Table 1

RET haplotypes

Genome search

Simulation analysis (using SLINK) yielded an average LOD score of 1.54 and a maximum of 2.15. We performed a genome wide search using 382 STRPs. Results from the parametric linkage analysis excluded most of the genome (data not shown). Only two genomic regions displayed LOD scores >1, a region on chromosome 17 (D17S798, mLOD score = 1.15) and on chromosome 4 (mLOD = 1.84). We tested additional markers and performed haplotype analysis. The region on chromosome 17 was rapidly excluded because one patient (IV-3) was not sharing the haplotype observed in patients from branch 1.

The highest multipoint LOD score (mLOD = 1.84) was obtained for chromosome 4 between markers D4S424 and D4S413. This region fully segregated with the disease phenotype (fig 1). When we saturated the chromosome 4 region with additional markers, a maximum mLOD of 2.7 (fig 2) was reached between markers D4S1585 and D4S3351, which is consistent with suggestive linkage according to the Lander-Kruglyak guidelines for significance thresholds.38

Figure 2

 Multipoint LOD score analysis with several markers on chromosome 4. The x axis represents the chromosomal position of the markers. The y axis indicates the multipoint LOD score, showing a peak LOD score of 2.7.

We also performed non-parametric analysis for our genome wide scan data. We found non-parametric linkage (NPL) scores >1 only for this region on chromosome 4q. The maximum NPL was found for marker D4S413 (158.0 Mb, NCBI build 35.1) located between markers D4S1585 and D4S3351 (NPL = 2.55, p = 0.003), under both dominant and additive mode of inheritance (table 2).

Table 2

 Results from the non-parametric analysis on chromosome 4q after fine mapping

Recombination events can be identified in individual IV-4 and show that marker D4S2962 at the centromeric site, and D4S2368 at the telomeric site limits the critical region. The maximum critical region between D4S2962 and D4S2368 spans approximately 16.4 cM (19.7 Mb according to NCBI physical map, build 35.1), the minimum shared region extend from marker D4S3049 until D4S1566 (11.7 cM or 12.2 Mb).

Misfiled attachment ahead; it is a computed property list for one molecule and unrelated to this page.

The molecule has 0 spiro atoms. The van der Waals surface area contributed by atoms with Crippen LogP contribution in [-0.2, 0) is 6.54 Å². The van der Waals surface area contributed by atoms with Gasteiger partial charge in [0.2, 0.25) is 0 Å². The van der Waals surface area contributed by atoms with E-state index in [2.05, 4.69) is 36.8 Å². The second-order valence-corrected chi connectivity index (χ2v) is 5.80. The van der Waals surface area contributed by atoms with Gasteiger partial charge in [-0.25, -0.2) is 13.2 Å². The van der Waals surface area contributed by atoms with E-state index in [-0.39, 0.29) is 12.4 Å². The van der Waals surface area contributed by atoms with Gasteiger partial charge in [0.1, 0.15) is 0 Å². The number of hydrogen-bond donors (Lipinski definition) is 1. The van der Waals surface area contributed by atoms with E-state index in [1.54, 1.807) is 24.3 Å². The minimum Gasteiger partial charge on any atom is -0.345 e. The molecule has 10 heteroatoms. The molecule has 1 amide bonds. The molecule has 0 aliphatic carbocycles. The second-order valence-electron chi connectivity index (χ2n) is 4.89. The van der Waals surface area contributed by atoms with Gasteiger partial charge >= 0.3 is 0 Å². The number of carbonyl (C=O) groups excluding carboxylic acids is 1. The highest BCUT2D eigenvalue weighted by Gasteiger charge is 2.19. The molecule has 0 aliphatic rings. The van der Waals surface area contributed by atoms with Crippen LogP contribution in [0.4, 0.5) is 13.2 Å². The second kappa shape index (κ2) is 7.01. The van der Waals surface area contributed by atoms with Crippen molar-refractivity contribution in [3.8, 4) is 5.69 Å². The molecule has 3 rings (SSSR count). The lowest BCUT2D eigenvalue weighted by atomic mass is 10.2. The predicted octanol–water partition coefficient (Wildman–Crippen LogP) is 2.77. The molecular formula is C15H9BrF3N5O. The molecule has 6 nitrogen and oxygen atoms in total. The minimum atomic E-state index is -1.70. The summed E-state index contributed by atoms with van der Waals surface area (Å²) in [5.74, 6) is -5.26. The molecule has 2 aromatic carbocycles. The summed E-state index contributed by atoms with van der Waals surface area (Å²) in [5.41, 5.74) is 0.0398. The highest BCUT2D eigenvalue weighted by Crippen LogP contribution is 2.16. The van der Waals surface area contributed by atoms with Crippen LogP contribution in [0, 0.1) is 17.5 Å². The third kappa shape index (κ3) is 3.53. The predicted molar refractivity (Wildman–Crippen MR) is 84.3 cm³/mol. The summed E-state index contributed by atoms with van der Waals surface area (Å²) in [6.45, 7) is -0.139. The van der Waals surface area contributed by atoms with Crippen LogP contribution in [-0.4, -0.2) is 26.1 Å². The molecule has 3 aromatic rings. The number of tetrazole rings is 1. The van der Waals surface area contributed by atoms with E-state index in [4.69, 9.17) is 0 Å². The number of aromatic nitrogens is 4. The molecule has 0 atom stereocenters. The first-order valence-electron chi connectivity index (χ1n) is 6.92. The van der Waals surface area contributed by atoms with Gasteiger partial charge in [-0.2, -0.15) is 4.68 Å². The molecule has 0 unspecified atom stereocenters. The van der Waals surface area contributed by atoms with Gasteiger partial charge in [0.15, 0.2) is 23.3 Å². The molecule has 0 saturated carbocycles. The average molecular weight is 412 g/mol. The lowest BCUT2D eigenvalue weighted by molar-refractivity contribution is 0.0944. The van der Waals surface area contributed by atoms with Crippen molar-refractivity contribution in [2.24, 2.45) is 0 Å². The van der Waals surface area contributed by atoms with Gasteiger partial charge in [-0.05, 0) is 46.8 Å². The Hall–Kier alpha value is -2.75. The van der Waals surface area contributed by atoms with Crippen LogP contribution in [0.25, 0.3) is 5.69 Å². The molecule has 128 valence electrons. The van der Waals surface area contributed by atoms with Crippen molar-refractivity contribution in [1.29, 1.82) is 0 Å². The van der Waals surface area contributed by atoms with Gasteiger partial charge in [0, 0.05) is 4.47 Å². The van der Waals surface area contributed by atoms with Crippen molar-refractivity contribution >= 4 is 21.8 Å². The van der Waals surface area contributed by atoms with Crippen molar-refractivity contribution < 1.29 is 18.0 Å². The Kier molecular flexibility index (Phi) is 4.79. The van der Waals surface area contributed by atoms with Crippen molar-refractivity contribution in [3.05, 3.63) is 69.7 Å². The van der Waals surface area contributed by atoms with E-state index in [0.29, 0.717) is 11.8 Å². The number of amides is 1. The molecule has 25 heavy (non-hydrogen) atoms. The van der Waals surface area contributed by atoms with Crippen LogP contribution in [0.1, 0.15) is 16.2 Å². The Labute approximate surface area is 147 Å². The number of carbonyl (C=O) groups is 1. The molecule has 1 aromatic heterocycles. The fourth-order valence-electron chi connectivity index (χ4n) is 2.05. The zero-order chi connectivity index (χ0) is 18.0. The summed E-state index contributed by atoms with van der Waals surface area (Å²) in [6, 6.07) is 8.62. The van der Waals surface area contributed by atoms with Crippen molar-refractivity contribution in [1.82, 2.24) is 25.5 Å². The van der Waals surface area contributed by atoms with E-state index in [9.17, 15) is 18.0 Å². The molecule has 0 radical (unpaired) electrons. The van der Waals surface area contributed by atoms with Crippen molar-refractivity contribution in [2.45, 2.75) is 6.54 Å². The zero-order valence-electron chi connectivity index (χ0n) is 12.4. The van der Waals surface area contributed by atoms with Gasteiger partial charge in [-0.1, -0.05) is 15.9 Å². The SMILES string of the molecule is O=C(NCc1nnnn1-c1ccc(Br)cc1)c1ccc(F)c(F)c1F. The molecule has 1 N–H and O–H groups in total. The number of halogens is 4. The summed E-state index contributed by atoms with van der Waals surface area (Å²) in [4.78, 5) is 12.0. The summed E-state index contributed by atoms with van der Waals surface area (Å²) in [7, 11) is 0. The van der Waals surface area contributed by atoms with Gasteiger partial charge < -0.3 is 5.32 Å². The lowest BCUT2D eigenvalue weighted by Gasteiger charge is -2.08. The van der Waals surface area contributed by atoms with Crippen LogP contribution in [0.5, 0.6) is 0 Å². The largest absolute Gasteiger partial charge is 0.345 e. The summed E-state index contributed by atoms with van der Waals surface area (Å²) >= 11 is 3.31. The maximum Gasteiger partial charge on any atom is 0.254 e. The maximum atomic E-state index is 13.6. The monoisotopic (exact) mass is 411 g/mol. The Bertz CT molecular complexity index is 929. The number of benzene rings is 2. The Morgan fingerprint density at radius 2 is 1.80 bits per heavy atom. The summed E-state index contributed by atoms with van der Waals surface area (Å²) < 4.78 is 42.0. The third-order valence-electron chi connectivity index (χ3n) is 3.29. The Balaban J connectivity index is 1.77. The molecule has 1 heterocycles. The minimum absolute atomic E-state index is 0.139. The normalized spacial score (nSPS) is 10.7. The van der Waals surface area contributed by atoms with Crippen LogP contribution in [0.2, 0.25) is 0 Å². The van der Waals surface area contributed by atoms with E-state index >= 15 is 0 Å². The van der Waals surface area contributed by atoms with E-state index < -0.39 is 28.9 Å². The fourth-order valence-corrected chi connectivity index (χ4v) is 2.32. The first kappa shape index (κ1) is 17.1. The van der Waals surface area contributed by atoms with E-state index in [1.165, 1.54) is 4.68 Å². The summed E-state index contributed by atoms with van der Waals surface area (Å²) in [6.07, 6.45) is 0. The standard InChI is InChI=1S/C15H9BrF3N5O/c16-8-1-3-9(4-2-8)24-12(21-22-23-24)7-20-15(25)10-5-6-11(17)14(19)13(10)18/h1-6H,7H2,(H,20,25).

5′ RET common risk haplotype analysis

To test whether non-coding low penetrance variants just before or within intron 1 of RET were associated with HSCR susceptibility in a part of this family, we typed five SNPs all being part of an ancestral haplotype.27 Spouse IV-1 (who had married into the family) was homozygous for the GATAG haplotype that is part of the core risk SNP haplotype detected in European, European American, and Asian American patients with sporadic HSCR.27,28,39 The three affected siblings (V-1, V-2, and V-3) were thus carriers of the core risk haplotype. However, the other two patients (IV-3 and V-4) did not carry the 5′ RET common risk haplotype (table 1).


We identified a five generation family with five patients affected with HSCR. The patients were connected to a common ancestor within 3–4 generations. Two branches with HSCR patients within the family were identified. The inheritance pattern in the family is compatible with an autosomal dominant mode of inheritance with reduced penetrance of a single mutated gene.